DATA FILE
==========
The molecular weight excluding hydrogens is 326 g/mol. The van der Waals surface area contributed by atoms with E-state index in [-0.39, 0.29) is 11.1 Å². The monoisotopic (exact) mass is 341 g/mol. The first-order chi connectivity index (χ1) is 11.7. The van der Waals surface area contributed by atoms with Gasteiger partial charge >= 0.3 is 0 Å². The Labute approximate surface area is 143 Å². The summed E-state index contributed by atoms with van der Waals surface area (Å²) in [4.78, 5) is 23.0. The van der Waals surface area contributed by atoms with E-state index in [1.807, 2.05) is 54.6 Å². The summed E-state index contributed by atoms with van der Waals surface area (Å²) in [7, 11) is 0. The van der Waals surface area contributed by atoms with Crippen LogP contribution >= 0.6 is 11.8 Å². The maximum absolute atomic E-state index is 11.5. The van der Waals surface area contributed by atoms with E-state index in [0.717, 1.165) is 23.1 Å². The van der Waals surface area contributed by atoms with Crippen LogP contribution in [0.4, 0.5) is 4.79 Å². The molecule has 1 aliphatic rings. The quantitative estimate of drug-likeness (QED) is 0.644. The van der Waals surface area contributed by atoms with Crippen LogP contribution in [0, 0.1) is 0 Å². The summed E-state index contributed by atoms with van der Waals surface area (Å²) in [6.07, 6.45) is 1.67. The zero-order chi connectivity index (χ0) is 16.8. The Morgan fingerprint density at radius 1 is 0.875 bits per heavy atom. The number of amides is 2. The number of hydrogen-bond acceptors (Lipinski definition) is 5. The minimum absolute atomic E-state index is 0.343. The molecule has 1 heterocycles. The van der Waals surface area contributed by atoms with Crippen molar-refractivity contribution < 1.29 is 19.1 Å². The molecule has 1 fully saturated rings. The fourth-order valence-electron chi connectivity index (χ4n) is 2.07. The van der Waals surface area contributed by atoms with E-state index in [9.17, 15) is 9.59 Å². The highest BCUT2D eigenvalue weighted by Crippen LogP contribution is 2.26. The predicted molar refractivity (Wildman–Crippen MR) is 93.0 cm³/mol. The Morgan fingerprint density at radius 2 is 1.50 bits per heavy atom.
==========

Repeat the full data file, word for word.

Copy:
The molecular weight excluding hydrogens is 326 g/mol. The van der Waals surface area contributed by atoms with E-state index in [-0.39, 0.29) is 11.1 Å². The monoisotopic (exact) mass is 341 g/mol. The first-order chi connectivity index (χ1) is 11.7. The van der Waals surface area contributed by atoms with Gasteiger partial charge >= 0.3 is 0 Å². The Labute approximate surface area is 143 Å². The summed E-state index contributed by atoms with van der Waals surface area (Å²) in [4.78, 5) is 23.0. The van der Waals surface area contributed by atoms with E-state index in [1.807, 2.05) is 54.6 Å². The summed E-state index contributed by atoms with van der Waals surface area (Å²) in [7, 11) is 0. The van der Waals surface area contributed by atoms with Crippen LogP contribution >= 0.6 is 11.8 Å². The maximum absolute atomic E-state index is 11.5. The van der Waals surface area contributed by atoms with E-state index in [0.717, 1.165) is 23.1 Å². The van der Waals surface area contributed by atoms with Crippen LogP contribution in [0.4, 0.5) is 4.79 Å². The molecule has 1 aliphatic rings. The quantitative estimate of drug-likeness (QED) is 0.644. The van der Waals surface area contributed by atoms with Crippen LogP contribution in [0, 0.1) is 0 Å². The summed E-state index contributed by atoms with van der Waals surface area (Å²) in [6.07, 6.45) is 1.67. The zero-order chi connectivity index (χ0) is 16.8. The Morgan fingerprint density at radius 1 is 0.875 bits per heavy atom. The number of amides is 2. The number of hydrogen-bond acceptors (Lipinski definition) is 5. The minimum absolute atomic E-state index is 0.343. The molecule has 1 heterocycles. The van der Waals surface area contributed by atoms with Crippen molar-refractivity contribution < 1.29 is 19.1 Å². The molecule has 1 fully saturated rings. The fourth-order valence-electron chi connectivity index (χ4n) is 2.07. The van der Waals surface area contributed by atoms with E-state index in [9.17, 15) is 9.59 Å². The highest BCUT2D eigenvalue weighted by Crippen LogP contribution is 2.26. The predicted molar refractivity (Wildman–Crippen MR) is 93.0 cm³/mol. The Morgan fingerprint density at radius 2 is 1.50 bits per heavy atom.